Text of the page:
"It was the best of times, it was the worst of times, it was the age of wisdom, it was the age of foolishness, it was the epoch of belief, it was the epoch of incredulity, it was the season of Light, it was the season of Darkness, it was the spring of hope, it was the winter of despair, we had everything before us, we had nothing before us, we were all going direct to Heaven, we were all going direct the other way..."
Charles Dickens opened A Tale of Two Cities, his 1859 novel about the French Revolution, with that litany of antitheses.
Today, this can be said about the United States. Yet the only thing that's revolting is our sense of civility. Could it be the oppressed feel nothing pressing? Could it be they cannot be bothered with overthrowing anything that requires ammunition larger than a smart phone, TV remote or a can of Red Bull?
The national motto of France, which had its roots in the French Revolution, is "Liberte, Egalite, Fraternite." And how is that working for us here in the U.S.? Our liberties are being threatened by right-wing power grabs and over-reactions to threats of terrorism. Our sense of equality has been totally dashed by the obscenely unequal division of wealth. Our idea of fraternity went out with the art of compromise and National Brotherhood Week.
I recently had a conversation with an acquaintance, who moved to New York from Paris four decades ago. For some reason, he's a Republican. The only thing moderate about him is his income. Yet he continues to vote against his own self-interest. He favors the Bush tax cuts. Why? Because he thinks one day he will be rich. "Right," I said, "With our economic forecast, the day you'll be rich is the day an elected official can actually be held responsible for the price of gasoline."
French compatriots, economists Emmanuel Saez and Thomas Piketty have done a decade-long study of American incomes and found that the top earners have gouged a financial gap that hasn't been seen since the Great Depression.
"The United States Is getting accustomed to a completely crazy level of inequality," said Picketty. "People say that reducing inequality is radical. I think that tolerating the level of inequality the United States tolerates is radical." They found that such inequality cannot be brought down unless the tax rate on the rich is brought up. Right now, the talk in DC is a 30 percent rate, the Buffett Rule proposal. The pre-1986 Reagan tax rate was 50 percent. However, Picketty says, "Thirty percent is three times smaller than the 91 percent of (Franklin D.) Roosevelt. And inequality is greater than in the time of Roosevelt."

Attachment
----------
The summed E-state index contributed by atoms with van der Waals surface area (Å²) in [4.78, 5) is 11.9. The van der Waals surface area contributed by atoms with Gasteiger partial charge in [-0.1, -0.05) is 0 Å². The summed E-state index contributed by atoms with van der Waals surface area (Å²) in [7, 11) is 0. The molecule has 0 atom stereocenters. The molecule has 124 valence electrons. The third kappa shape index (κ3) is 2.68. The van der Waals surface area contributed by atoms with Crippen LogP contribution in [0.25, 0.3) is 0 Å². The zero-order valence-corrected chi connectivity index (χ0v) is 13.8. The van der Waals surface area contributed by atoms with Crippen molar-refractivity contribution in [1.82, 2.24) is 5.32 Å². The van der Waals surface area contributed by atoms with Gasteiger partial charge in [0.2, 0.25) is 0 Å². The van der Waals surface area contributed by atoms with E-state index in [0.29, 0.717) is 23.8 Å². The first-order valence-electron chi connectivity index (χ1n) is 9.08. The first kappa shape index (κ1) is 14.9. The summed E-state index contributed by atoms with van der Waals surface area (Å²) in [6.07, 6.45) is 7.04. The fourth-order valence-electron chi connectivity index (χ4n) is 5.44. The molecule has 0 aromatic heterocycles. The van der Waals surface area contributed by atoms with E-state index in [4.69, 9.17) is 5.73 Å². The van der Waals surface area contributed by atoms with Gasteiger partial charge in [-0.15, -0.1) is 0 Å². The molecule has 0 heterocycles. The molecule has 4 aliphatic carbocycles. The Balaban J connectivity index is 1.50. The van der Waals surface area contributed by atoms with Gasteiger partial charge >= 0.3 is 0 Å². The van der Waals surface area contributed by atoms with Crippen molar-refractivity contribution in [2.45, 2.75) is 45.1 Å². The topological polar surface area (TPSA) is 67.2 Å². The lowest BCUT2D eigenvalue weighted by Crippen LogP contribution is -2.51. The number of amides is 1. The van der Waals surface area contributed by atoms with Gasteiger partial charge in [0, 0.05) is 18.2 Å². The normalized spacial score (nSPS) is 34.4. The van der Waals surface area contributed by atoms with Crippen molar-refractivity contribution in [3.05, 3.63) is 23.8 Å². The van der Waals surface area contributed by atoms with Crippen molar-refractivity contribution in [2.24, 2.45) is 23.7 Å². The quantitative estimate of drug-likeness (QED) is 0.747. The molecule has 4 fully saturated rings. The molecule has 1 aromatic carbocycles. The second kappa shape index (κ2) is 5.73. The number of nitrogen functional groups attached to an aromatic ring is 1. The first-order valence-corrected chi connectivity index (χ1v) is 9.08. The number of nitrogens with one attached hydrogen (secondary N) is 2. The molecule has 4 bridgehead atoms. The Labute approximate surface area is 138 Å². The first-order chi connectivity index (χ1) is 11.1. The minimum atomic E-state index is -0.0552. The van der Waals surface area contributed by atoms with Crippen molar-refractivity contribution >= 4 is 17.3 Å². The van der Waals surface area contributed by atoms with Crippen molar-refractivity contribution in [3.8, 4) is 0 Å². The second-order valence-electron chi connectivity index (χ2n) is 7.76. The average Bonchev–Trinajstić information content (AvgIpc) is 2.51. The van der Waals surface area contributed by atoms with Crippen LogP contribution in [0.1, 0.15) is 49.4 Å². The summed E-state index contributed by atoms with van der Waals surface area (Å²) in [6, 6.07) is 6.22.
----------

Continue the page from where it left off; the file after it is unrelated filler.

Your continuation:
My French Republican believes Romney when he says higher taxes on the top earners will slow the economy even more and believes the Fox News pundits who claim trickle-down economics will provide jobs. If the rich have always had tax cuts, why are jobs disappearing and not being replaced?
According to the Boston Globe, when multimillionaires save a fortune in taxes, the only economy they're spurring is their own. Paul Egerman thinks he's typical of his benevolent class of rich CEOs. He made his fortune with eScription, a digital medical transcription company, and says the Bush tax cut saved him roughly $10 million over the last decade. He asserts the money helped no one but himself. "It's not like I took the tax cuts and went out and hired people." Arnold Hiatt, the former chief executive of StrideRite shoes, agrees with Egerman. "When we created jobs at StrideRite, it wasn't because I earned more money. It doesn't trickle down, unless you're talking about private jets and Rolls-Royces for executives."
But my French Republican says on the web he can find fat cats with the opposite opinion. After all, you can find anything on the internet. All the more reason it's not to be trusted as a prime purveyor of correct information, anymore than Fox.
Furthermore, on the web, for every yin, there's a yang. Pundits and respondents cancel one another out. Did you ever check out customer review comments? A hotbed of polarization. If that's the basis for your decisions, you wouldn't choose anything. Like a restaurant. How many times have you found a variation of the following?
"It was the best food, it was the worst food, its atmosphere was highly romantic, its atmosphere was highly toxic, the room was rosy, the room was noisy, the party at the next table was traveling on honeymoon, the party at the next table was traveling to divorce court, the service was from heaven, the service was from hunger..."
A Dickensian Yelp? A Tale of Two Civilities?
Or as the great mystic Donovan once sang: "First there is a mountain. Then there is no mountain. Then there is."
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